Tuesday, August 05, 2014

Ten Years Ago...

What follows was originally written on November 9th, 2009 - to elicit prayers for an upcoming surgery for Amy.  In remembrance of the tenth anniversary of our accident, I'm reposting it along with additional details of just how God used extraordinary details to save our lives.

The date was August 5th, 2004. It was supposed to be a day of fun – Michele and I showing our new friend, Amy, what a beach trip “Michele & Stephanie Style” looked like. I let Michele ride with Amy because they’d had less time together getting to know each other given Michele lived in Dallas, while Amy and I both lived in Eugene. So, splitting the 8 kids as evenly as we could, we set off.

By the time we were ten minutes from Lincoln City, cars were no longer moving forward. Apparently, there had been some kind of accident that had halted progress completely. So after wasting about 30 minutes trying to decide if we should keep waiting in the non-moving traffic line-up, Michele made the decision for us to U-turn and head east again to trackback to a route that would take us to a different part of the coast.

I was directly behind Michele and was approaching a stop behind her as she awaited oncoming traffic from a stationary position to take the left turn to get us back to the coast. I was alerted to trouble when I heard the telltale crunching of metal behind me and snapped my attention to the rearview mirror just in time to brace myself for collision.

It would be a while before I realized what exactly happened – but I can now report that a truck with a recreational 5th wheeler attached lost control of their brakes as they came down the slight decline hill prior to where we were stopped to turn left. In between me and the 5th Wheeler was a Nissan Sentra. The 5th Wheeler literally “mounted” the Sentra, leaving one of the two daughters in their back seat brain dead. (She has probably passed on by this time). The other daughter suffered significant injuries as well. These pictures do not show our vehicles - we were able to proceed forward a bit to park our vans in safer locations following the accident.

The force of their collision into my van propelled me into the back of Michele’s van. The resulting force of our collision caused both Michele and Amy’s seats to fall backwards (a defective car seat issue of Chrysler vehicles, resulting in a major lawsuit settlement involving a lot of anxiety and grief for Amy’s family). Because the seat propelled backwards, Amy’s head struck the back of Ellie’s rear-facing carseat.  

The vast amount of injury within the group was heaped upon Amy.  In fact, lawsuits and surgeries, and doctor visits by the dozens followed this accident.  A person's seat is not meant to propel backwards like that - and certainly a head is not meant to make a collision into a hard plastic carseat with that force.  Though she would never admit this, she hasn't had a day since the accident without being pain free - and sadly, the pain is often the least of the effects she faces.  She is moving forward though - and the surgery she had a couple of years ago did help.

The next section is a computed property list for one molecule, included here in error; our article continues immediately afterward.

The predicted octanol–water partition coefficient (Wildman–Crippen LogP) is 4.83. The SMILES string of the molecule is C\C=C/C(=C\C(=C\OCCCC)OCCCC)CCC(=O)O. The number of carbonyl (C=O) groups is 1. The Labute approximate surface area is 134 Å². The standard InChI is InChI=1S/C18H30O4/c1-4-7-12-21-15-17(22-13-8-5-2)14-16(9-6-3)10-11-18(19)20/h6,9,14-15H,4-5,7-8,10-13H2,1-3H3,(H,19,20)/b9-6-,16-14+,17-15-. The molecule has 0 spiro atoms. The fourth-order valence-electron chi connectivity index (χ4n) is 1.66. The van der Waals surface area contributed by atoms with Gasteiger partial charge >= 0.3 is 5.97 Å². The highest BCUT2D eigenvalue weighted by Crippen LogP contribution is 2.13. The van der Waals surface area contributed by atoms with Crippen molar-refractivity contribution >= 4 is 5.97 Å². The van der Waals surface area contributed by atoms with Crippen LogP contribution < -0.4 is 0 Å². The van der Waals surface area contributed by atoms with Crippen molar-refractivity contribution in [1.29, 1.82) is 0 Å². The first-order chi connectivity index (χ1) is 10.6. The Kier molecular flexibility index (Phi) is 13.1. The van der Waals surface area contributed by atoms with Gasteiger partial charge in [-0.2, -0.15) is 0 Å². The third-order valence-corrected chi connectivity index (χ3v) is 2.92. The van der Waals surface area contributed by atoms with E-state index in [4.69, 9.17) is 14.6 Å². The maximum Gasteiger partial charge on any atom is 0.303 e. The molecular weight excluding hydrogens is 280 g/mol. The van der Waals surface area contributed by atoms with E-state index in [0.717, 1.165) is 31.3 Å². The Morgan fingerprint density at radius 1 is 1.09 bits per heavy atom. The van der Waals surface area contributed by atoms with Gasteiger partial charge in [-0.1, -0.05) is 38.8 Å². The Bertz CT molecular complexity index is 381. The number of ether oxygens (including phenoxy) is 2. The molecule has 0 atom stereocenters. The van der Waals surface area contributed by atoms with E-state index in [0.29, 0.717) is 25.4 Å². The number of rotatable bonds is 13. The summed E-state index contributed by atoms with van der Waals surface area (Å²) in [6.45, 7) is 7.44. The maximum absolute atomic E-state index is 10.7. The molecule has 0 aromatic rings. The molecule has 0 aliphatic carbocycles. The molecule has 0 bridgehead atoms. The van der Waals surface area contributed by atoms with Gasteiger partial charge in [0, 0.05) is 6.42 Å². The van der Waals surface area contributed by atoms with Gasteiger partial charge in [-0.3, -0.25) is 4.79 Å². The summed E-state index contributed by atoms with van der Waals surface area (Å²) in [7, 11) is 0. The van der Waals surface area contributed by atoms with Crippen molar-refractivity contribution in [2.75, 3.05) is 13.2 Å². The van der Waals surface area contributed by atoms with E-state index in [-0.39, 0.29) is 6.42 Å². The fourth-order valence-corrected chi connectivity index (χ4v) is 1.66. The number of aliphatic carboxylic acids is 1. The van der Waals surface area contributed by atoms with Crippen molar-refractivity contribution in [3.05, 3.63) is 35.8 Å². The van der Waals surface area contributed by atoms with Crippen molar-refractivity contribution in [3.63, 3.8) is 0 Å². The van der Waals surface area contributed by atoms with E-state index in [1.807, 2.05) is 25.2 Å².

Among our group, I came in second among "after effects" - at least that we can be sure of*.  I've done enough chronicling of my headaches to make it clear how I've fared.  I would say the accident exacerbated a pre-existing degenerative disk condition - causing about 4-5 times the amount of frequency, intensity of pain, and length of pain as before - and it's only getting worse.  For the record, we were awarded compensation money from the lawsuit - it felt like a lot at the the time, more than expected, but in the big scheme, it would have been GLADLY declined had we known the number of days I would lose in my lifetime.  I know that Amy would say the same thing over and over - though we both acknowledge how God has used this event in both of our lives to glorify Him in our testimonies.

Among all of this heartbreak - and especially the grief of the couple that lost their daughter(s)? - there is light to this story.  It should be known that the family in the Sentra were Christians - and overheard on the other side of the curtain in the small ER of the Lincoln City Hospital was them praying aloud - thankful for the time they'd had with their daughters and recognizing nothing they chose to do could have been second-guessed for a different result - and that God is GOOD no matter what.  Absolutely heartbreaking - but that is eternal hope, the truest light and miracle we could ever cling to.

In our own family, we praise God for two MAJOR miracles that kept us from being in the same scenario as this other family. 

The first of these had to do with a trip we'd be taking later that summer that would require my van to haul a trailer.  Less than two weeks prior, we had a rear hitch installed on our vehicle. They did not have the lighter class of hitch we needed, so we paid the extra for an industrial grade of hitch. That hitch is what ended up taking the impact of the collision - radiating the damage throughout the entire frame** (totalling the vehicle) vs. allowing the back end to be imploded.  My van was a "sport van" meaning, it did not have the full amount of rear storage space - if the rear end had taken the impact, (which would have happened had the hitch not been installed), Brayden and Amy's son, Andrew - who were sitting in the rear seats would probably not be with us today.